Thus, 1993 lends itself perfectly well to an ultra-capitalist Pinochet-style constitution. Fujimori and his “self-coup” are well-understood as a clear example that the existing arrangement got in the way of the proper way of doing things. Nobody was in a position to defend the virtues of a good State. So this constitution binds the State, and does not permit it to act as more than a supervisor of business activity. Thus the private sector grows, and the public sector shrinks. For-profit enterprise and non-profit state endeavors are treated identically by the law, stopping the people from competing directly and favorably to force certain outcomes. This is a basic role for any government with any foresight. State intervention in health, education, internet, and public transport establish standards. If this constitution permits the Peruvian State any role, it is under a framework in which it ensures that it will develop a poor reputation, as a woeful alternative to private offerings.

The US shapes its vassals [15] in its own likenness: worship of the “entrepreneur” and the supposed competitive innovation of market agents, complete focus on cars and abandon of public transport, media defined by its vulgarity and cruelty, etc.

Peru is a state where the principal economic activity is the export of natural resources — mining — and we don’t have a state-owned enterprise that develops national talent, or even captures the majority of profits. It’s absurd to imagine China, Norway, or Bolivia abandoning their national destiny to the whims of private companies based in North America, as Peru does with American and Canadian companies.

We must understand that Vizcarra, the interim President whose forced vacancy constitutes the coup d’etat, did not represent a government opposed to these realities. Vizcarra rises to power as vice-president when the president under whom he served is ousted due to his corrupt involvement in the Odebrecht case. And this president, Pedro Pablo Kuczynski, is a president who, in his capacity as Head of State, goes to Princeton University and, in English, tells an audience of elite students:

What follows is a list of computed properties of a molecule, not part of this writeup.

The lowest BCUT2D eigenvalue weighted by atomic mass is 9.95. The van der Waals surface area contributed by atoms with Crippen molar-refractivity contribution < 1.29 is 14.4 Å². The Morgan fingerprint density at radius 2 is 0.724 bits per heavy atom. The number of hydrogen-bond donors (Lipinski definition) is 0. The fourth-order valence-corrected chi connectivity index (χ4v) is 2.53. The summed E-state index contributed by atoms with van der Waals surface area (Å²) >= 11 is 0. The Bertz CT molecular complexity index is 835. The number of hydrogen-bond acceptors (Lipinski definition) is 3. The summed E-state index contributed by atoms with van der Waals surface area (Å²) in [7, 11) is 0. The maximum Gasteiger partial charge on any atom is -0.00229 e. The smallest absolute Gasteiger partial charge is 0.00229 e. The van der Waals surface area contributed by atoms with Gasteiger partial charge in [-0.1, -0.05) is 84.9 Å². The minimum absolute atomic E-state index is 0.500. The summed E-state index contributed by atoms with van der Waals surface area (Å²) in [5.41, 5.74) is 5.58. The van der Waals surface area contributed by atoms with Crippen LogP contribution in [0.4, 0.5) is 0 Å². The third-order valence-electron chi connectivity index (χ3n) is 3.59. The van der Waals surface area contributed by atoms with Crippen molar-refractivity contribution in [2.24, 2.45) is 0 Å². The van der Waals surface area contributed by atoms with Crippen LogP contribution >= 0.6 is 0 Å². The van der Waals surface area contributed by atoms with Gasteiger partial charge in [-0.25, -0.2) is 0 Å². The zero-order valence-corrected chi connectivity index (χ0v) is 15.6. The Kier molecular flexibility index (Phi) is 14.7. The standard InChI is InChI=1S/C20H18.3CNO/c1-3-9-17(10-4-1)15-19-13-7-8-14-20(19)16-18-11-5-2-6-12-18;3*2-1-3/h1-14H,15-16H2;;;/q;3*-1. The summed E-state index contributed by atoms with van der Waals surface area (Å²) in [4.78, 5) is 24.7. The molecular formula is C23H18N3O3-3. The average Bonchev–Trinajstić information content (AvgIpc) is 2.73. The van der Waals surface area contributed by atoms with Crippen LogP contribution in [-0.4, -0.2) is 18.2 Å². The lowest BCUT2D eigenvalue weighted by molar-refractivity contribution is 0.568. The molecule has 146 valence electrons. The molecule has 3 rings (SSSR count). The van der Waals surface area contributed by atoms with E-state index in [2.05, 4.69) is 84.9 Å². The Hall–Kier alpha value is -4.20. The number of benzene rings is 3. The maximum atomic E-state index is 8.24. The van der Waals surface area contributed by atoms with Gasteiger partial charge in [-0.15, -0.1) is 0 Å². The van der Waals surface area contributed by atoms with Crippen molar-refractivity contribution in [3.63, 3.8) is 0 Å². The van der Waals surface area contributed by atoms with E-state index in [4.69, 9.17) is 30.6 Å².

Well, you know, the US focuses on areas that cause trouble, right, the Middle East and so on. It does not spend much time on Latin America, which is like a nice dog that’s sleeping on the carpet there, it’s not causing anybody any problems. But in the case of Venezuela it’s a huge problem… [16]

Vizcarra is ousted by gangster and reactionary interests, and evangelical social-conservatives aren’t missing in action. This is why young and progressive people are out in the streets, demanding not the restoration of Vizcarra, but a new constitution.

Anyone from China, even anyone from Europe, would find Peruvians sheepishly following the American model amusing. Many don’t understand, or don’t want to understand, that American wealth — woefully distributed, may I add — was accrued via their looting of our planet. This is a feat Peru will never manage (though some do benefit from the looting of Peru itself).

Every Latin American should be looking for developmental models, analyzing how societies fractured by colonialism such as Vietnam got ahead peacefully, how to defend from Lawfare [17] and economic extortion via sanctions [18], to develop themselves paying serious attention to equity; thus avoiding the destructive results of social inequality that we witness in Perú.

However we only look to gringo nations for example, always underestimating how rotten they are on the inside, believing the myth of the “American Dream” in spite of the fact that its followers are falling apart, while countries that rejected that ideology survived, and begin to show off (especially during COVID-19).

Perhaps someday!

  1. July 2010. What socialism? Private sector still dominates Venezuelan economy despite Chavez crusade. FOX News. [web] 

  2. Joanna Hausmann. April 2019. Lo que las izquierdas progresistas no entienden de Venezuela. New York Times. [web] 

  3. Juan Guaidó. February 2019. Twitter. [web] 

  4. Dan Collyns. September 2019. ‘Murderer of nature’: Evo Morales blamed as Bolivia battles devastating fires. The Guardian. [web] 

  5. Christine Mathias. November 2019. The World Upside Down in Bolivia. Dissent Magazine. [web] 

  6. Michael Baney. November 2020. Twitter. [web] 

  7. Alberto Vergara. November 2020. La democracia peruana agoniza. New York Times. [web] 

  8. November 2020. Peru president’s ouster sparks wave of youth-led protests. Reuters. [web] 

  9. Constitución para la República del Perú. 1979. [web] 

  10. Constitución Política del Perú 1993. 1979. [web] 

  11. Rocío La Rosa. August 2011. Lo positivo y lo negativo de las constituciones del 79 y 93. El Comercio. [web] 

  12. June 2019. La Revolución y la Tierra. [trailer] 

  13. Sam Kriss. July 2017. The One Word Guaranteed to Make the Corporate Pundit Class Squirm. AlterNet. [web] 

  14. Ana Murillo. July 1987. Alan García interviene el sistema bancario y propone su nacionalización en Perú. El País. [web] 

  15. July 2001. CIA gave at least $10 million to Peru’s ex-spymaster Montesinos. The Center for Public Integrity. [web] 

  16. Pedro Pablo Kuczynski. February 2017. Princeton University Alumni Day 2017. [web] 

  17. September 2020. Opposing Lawfare in Latin America. UK Parliament Early Day Motions. [web] 

  18. Max Blumenthal. September 2020. Twitter. Review of Richard M. Nephew’s The Art of Sanctions. [web] 

  19. Gobierno de Alberto Fujimori. Wikipedia. [web]